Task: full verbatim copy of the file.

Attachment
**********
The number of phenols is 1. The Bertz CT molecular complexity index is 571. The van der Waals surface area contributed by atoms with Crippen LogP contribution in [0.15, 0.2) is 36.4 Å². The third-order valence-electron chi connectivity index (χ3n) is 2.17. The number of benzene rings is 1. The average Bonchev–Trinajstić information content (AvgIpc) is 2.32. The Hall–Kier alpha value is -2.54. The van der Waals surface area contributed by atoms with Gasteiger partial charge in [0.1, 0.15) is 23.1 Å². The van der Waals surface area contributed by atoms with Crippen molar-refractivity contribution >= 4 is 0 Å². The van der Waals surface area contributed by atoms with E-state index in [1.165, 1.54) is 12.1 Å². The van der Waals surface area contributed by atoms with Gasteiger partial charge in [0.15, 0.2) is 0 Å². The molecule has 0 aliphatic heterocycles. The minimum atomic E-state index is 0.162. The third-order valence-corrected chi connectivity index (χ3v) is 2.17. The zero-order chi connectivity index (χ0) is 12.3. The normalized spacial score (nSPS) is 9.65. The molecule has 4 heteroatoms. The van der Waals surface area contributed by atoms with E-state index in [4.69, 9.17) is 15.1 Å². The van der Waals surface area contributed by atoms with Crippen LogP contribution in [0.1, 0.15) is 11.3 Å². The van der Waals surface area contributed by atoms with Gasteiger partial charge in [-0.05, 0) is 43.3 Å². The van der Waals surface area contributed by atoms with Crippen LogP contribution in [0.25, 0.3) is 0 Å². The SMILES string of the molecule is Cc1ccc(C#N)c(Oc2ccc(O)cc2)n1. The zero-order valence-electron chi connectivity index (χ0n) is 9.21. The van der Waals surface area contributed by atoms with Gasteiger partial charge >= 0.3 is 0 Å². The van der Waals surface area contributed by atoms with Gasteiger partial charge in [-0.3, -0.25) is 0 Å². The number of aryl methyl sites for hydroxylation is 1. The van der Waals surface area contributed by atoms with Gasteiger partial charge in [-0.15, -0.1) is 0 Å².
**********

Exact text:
The number of phenols is 1. The Bertz CT molecular complexity index is 571. The van der Waals surface area contributed by atoms with Crippen LogP contribution in [0.15, 0.2) is 36.4 Å². The third-order valence-electron chi connectivity index (χ3n) is 2.17. The number of benzene rings is 1. The average Bonchev–Trinajstić information content (AvgIpc) is 2.32. The Hall–Kier alpha value is -2.54. The van der Waals surface area contributed by atoms with Gasteiger partial charge in [0.1, 0.15) is 23.1 Å². The van der Waals surface area contributed by atoms with Crippen molar-refractivity contribution >= 4 is 0 Å². The van der Waals surface area contributed by atoms with E-state index in [1.165, 1.54) is 12.1 Å². The van der Waals surface area contributed by atoms with Gasteiger partial charge in [0.15, 0.2) is 0 Å². The molecule has 0 aliphatic heterocycles. The minimum atomic E-state index is 0.162. The third-order valence-corrected chi connectivity index (χ3v) is 2.17. The zero-order chi connectivity index (χ0) is 12.3. The normalized spacial score (nSPS) is 9.65. The molecule has 4 heteroatoms. The van der Waals surface area contributed by atoms with E-state index in [4.69, 9.17) is 15.1 Å². The van der Waals surface area contributed by atoms with Crippen LogP contribution in [0.1, 0.15) is 11.3 Å². The van der Waals surface area contributed by atoms with Gasteiger partial charge in [-0.05, 0) is 43.3 Å². The van der Waals surface area contributed by atoms with Crippen LogP contribution in [0.25, 0.3) is 0 Å². The SMILES string of the molecule is Cc1ccc(C#N)c(Oc2ccc(O)cc2)n1. The zero-order valence-electron chi connectivity index (χ0n) is 9.21. The van der Waals surface area contributed by atoms with Gasteiger partial charge >= 0.3 is 0 Å². The van der Waals surface area contributed by atoms with Gasteiger partial charge in [-0.3, -0.25) is 0 Å². The number of aryl methyl sites for hydroxylation is 1. The van der Waals surface area contributed by atoms with Gasteiger partial charge in [-0.15, -0.1) is 0 Å².